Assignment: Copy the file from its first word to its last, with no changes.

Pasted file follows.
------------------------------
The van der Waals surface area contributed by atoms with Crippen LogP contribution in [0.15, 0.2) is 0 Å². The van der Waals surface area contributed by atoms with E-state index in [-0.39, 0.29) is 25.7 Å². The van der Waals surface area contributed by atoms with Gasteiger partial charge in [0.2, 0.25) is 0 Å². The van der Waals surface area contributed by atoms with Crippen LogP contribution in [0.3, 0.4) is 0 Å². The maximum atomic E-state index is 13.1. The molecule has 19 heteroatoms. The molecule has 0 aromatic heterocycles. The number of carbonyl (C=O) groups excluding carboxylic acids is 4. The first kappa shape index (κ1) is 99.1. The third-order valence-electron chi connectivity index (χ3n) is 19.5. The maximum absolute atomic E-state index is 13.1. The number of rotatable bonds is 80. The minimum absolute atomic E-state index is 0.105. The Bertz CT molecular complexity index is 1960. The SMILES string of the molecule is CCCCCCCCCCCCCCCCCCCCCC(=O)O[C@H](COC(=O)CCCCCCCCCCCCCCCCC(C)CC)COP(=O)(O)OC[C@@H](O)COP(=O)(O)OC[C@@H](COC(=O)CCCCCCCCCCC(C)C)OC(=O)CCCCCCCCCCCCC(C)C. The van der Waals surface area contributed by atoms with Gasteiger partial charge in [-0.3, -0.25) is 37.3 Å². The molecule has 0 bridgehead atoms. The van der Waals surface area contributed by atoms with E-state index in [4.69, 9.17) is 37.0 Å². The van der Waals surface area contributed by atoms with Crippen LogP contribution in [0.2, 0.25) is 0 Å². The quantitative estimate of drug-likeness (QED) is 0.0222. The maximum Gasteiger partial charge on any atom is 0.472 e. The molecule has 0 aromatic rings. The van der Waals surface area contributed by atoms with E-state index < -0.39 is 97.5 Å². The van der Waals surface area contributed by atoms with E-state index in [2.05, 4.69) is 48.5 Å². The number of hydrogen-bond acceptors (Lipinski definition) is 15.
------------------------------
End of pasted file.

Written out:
The van der Waals surface area contributed by atoms with Crippen LogP contribution in [0.15, 0.2) is 0 Å². The van der Waals surface area contributed by atoms with E-state index in [-0.39, 0.29) is 25.7 Å². The van der Waals surface area contributed by atoms with Gasteiger partial charge in [0.2, 0.25) is 0 Å². The van der Waals surface area contributed by atoms with Crippen LogP contribution in [0.3, 0.4) is 0 Å². The maximum atomic E-state index is 13.1. The molecule has 19 heteroatoms. The molecule has 0 aromatic heterocycles. The number of carbonyl (C=O) groups excluding carboxylic acids is 4. The first kappa shape index (κ1) is 99.1. The third-order valence-electron chi connectivity index (χ3n) is 19.5. The maximum absolute atomic E-state index is 13.1. The number of rotatable bonds is 80. The minimum absolute atomic E-state index is 0.105. The Bertz CT molecular complexity index is 1960. The SMILES string of the molecule is CCCCCCCCCCCCCCCCCCCCCC(=O)O[C@H](COC(=O)CCCCCCCCCCCCCCCCC(C)CC)COP(=O)(O)OC[C@@H](O)COP(=O)(O)OC[C@@H](COC(=O)CCCCCCCCCCC(C)C)OC(=O)CCCCCCCCCCCCC(C)C. The van der Waals surface area contributed by atoms with Gasteiger partial charge in [-0.3, -0.25) is 37.3 Å². The molecule has 0 bridgehead atoms. The van der Waals surface area contributed by atoms with E-state index in [4.69, 9.17) is 37.0 Å². The van der Waals surface area contributed by atoms with Crippen LogP contribution in [0.2, 0.25) is 0 Å². The quantitative estimate of drug-likeness (QED) is 0.0222. The maximum Gasteiger partial charge on any atom is 0.472 e. The molecule has 0 aromatic rings. The van der Waals surface area contributed by atoms with E-state index < -0.39 is 97.5 Å². The van der Waals surface area contributed by atoms with E-state index in [2.05, 4.69) is 48.5 Å². The number of hydrogen-bond acceptors (Lipinski definition) is 15.